Nebraska’s leading economic indicator rose in February, according to the most recent report from the University of Nebraska–Lincoln. Designed to predict economic activity six months into the future, the leading indicator increased by a rapid 2.41%.
“The February value for the indicator suggests the Nebraska economy had strong momentum at the beginning of the year,” said economist Eric Thompson, K.H. Nelson College Professor, professor of economics and director of the Bureau of Business Research.
“The rate of growth, however, will moderate in the coming months as energy prices and interest rates increase,” Thompson said.
The six components of Nebraska’s Leading Economic Indicator include business expectations, building permits for single-family homes, airline passenger counts, initial claims for unemployment insurance, the value of the U.S. dollar and manufacturing hours worked.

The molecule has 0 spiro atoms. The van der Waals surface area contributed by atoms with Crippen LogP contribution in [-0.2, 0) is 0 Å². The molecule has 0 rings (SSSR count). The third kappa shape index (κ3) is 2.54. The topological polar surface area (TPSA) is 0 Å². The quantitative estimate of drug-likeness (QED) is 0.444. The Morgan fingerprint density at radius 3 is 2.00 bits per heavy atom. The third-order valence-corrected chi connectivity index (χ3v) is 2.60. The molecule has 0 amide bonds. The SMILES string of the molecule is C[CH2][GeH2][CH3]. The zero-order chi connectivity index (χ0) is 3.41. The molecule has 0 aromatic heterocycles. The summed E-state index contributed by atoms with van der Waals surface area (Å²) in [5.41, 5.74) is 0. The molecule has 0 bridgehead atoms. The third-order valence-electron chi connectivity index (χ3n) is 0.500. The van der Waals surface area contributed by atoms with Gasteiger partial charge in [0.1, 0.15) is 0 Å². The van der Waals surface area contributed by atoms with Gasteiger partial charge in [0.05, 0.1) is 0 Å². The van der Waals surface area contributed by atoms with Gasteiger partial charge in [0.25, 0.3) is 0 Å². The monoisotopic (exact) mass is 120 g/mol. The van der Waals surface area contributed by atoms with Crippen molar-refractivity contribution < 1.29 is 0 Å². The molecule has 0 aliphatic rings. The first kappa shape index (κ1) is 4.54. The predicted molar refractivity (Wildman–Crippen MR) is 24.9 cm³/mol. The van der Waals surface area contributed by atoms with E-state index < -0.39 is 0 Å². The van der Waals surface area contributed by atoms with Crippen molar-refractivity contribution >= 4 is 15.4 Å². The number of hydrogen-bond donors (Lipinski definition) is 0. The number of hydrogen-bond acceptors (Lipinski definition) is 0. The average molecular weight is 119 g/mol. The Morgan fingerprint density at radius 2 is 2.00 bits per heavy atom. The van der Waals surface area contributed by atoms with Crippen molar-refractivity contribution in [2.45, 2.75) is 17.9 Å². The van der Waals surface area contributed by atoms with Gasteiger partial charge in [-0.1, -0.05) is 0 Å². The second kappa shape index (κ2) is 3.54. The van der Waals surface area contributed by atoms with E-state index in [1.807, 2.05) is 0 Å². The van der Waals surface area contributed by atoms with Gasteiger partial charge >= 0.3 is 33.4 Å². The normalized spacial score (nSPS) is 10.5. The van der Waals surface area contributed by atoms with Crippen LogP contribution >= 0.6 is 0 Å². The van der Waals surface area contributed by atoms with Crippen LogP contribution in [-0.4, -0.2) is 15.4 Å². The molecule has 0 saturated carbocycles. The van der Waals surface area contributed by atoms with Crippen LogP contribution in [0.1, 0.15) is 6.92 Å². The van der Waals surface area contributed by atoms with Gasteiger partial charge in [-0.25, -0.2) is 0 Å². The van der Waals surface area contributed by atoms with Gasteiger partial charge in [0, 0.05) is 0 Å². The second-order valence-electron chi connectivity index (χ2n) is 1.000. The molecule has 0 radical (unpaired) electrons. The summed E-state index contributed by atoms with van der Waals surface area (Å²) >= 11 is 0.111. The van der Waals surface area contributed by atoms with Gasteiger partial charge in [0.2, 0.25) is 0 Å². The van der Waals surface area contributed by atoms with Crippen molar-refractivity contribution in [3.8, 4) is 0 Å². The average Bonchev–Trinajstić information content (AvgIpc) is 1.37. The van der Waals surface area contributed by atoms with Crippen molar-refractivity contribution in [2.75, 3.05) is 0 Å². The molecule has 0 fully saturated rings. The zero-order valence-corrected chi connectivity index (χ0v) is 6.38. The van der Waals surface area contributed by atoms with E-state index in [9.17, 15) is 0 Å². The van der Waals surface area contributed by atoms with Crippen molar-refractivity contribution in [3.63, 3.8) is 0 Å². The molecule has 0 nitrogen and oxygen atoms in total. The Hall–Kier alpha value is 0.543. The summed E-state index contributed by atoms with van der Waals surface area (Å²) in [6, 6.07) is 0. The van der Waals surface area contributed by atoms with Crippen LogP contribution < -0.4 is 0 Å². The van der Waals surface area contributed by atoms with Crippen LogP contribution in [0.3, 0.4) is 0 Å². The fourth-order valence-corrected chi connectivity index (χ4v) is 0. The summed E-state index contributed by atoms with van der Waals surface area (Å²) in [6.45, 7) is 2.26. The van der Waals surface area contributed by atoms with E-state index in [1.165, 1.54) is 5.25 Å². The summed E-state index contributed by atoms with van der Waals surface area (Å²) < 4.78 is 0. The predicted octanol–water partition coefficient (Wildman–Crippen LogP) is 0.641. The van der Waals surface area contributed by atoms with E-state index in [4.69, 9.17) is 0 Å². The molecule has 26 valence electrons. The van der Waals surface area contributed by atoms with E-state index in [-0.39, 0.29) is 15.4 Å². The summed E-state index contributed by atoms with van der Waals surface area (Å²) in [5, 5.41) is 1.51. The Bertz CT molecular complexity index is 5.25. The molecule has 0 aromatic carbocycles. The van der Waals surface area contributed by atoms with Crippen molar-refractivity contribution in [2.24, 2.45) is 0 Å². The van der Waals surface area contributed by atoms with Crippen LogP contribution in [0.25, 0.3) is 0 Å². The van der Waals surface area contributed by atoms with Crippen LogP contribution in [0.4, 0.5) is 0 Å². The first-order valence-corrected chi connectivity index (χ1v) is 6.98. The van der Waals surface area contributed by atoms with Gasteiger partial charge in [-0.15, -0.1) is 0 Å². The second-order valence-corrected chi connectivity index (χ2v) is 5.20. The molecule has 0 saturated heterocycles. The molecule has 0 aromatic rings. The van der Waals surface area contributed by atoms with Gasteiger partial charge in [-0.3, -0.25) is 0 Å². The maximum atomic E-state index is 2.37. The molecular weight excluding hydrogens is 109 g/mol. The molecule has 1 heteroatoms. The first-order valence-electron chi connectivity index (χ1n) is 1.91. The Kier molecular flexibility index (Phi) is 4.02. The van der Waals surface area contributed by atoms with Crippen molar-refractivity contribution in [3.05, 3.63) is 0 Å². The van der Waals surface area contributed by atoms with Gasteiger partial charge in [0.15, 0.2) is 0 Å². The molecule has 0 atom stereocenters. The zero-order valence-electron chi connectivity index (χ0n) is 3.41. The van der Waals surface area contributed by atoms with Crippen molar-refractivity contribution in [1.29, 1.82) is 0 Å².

The leading indicator improved due to the increased positive business expectations. Respondents to the February Survey of Nebraska Businesses reported plans to increase sales and employment over the next six months. Further, a sharp decline in initial claims for unemployment insurance was noted during February.
In addition, airline passenger counts, manufacturing hours-worked and building-permits for single family homes all improved in February.
“A rapid decline in COVID-19 cases during February led to a recovery of airline activity as well as a general rebound in economic activity,” said Thompson.
The full report and a technical report describing the indicators are available at the Bureau of Business Research website, https://bbr.unl.edu.